In a debate in the House of Commons, Carolyn Harris said the industry had not offered viable alternatives to a “broken state of affairs”.
UK.- British MPs held an almost two-hour debate in the House of Commons this week ahead of the delayed publication of the government’s gambling white paper. Anti-gambling campaigner and Labour MP Carolyn Harris led the debate commenting on the big response to government’s consultation on gambling legislation.
Harris, who chair’s the All-Party Parliamentary Group on Gambling-Related Harm, accused gambling operators of seeking to avoid an evidence-led debate on reforms and of failing to offer viable alternatives to fix a “broken” system.
She said: “For years, colleagues across the House and I have faced an onslaught of opposition from the gambling industry, for which the status quo is the perfect mix of outdated legislation, weak sanctions and limited scope. The reforms that we propose would fix that broken state of affairs.
“Rather than enter into a proper dialogue with those who are looking to reform and improve our gambling laws, the industry has come forward with very little in the way of remedies.
“It has resorted to playground name-calling, labelling those who are seeking improvements and reform as prohibitionists and, in my case, a Methodist. As a Welsh woman, I do not consider that an insult. That response is simply not good enough.”
Harris warned MPs gambling operators could not define the industry’s problems as historical given recent penalties issued by the Gambling Commission. She also said operators were in danger of fear-mongering by bringing up the fear of economic harm, job losses and tax shortfalls if regulations are tightened.
Referring to the introduction of a cap on fixed-odds betting terminals in 2020, she said: “The industry says that reforms will harm the economy and result in job losses, which is exactly the same argument it used ahead of the reduction in the stake on fixed-odds betting terminals.
“Despite warnings from the industry that 4,500 of the 9,000 betting shops would close as a result of reducing the stake to £2 a spin, 8,000 betting shops are still open today, and many are still clustered in some of our most deprived communities.”
The APPG is calling for the introduction of a £100 affordability check as a safeguard across all licensed operators, something the government previously appeared to have ruled out.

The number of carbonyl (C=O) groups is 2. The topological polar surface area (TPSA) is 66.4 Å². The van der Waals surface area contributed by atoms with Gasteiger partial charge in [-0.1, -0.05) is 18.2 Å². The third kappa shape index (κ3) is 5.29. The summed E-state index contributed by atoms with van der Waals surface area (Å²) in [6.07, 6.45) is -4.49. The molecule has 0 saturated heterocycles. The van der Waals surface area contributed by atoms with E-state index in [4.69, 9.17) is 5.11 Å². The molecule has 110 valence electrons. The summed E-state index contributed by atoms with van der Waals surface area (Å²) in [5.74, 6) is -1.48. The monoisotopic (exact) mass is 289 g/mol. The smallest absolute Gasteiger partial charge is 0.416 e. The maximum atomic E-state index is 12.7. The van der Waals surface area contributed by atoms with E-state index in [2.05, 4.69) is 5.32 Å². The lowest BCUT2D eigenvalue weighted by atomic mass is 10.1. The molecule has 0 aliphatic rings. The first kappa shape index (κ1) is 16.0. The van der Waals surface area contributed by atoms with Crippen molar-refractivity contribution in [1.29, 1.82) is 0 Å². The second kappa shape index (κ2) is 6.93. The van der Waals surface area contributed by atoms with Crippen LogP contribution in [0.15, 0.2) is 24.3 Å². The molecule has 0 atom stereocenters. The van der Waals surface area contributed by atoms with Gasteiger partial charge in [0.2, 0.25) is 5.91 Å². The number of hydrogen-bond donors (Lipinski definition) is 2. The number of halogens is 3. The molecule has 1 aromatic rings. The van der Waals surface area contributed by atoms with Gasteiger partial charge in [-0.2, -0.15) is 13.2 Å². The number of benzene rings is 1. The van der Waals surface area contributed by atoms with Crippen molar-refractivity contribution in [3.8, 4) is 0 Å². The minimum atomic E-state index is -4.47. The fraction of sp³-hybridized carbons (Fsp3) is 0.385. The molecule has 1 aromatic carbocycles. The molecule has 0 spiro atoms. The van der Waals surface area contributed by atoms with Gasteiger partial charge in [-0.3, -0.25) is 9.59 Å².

Harris said: “Putting a limit of £100 a month on net deposits is a sensible, proportionate and, more importantly, evidence-based position, especially when we consider that the average level of disposable income in Britain is £450 a month and that 73 per cent of slot players and 85 per cent of non-slot players lose £50 or less a month.
“A soft cap at £100 is therefore low enough to enable the vast majority of gamblers to continue without any checks whatever, as the vast majority of gambling activity occurs below this level.”
Another APPG member, the Conservative MP Iain Duncan Smith, supported Harris’s call and insisted it was especially urgent now in the wake of rising inflation, which is generating affordability concerns.
He said: “The honourable Member for Swansea East is quite right that we must move now and swiftly. I urge the government to come forward and not to listen to the shrill voices that surround them at times, telling them ‘this is going to destroy and damage an industry, and it is going to lead to huge hardships and problems’.”
He added: “Given the level of profits and the private money that is taken out of the industry, frankly, if it had common sense it would plough that money back in and then not need to suffer anything at all.
“The time is overdue; The Minister responsible for this issue—the Under-Secretary of State for Digital, Culture, Media and Sport, my honourable Friend the Member for Croydon South (Chris Philp) has already explained his intentions.
“It is time for the gambling industry to recognise that the time is up, change is coming—it has to come—and it is not too soon, given the lives that have been lost and the damage that has been done to families. I say to my colleagues, do not continue to defend its bad practices.”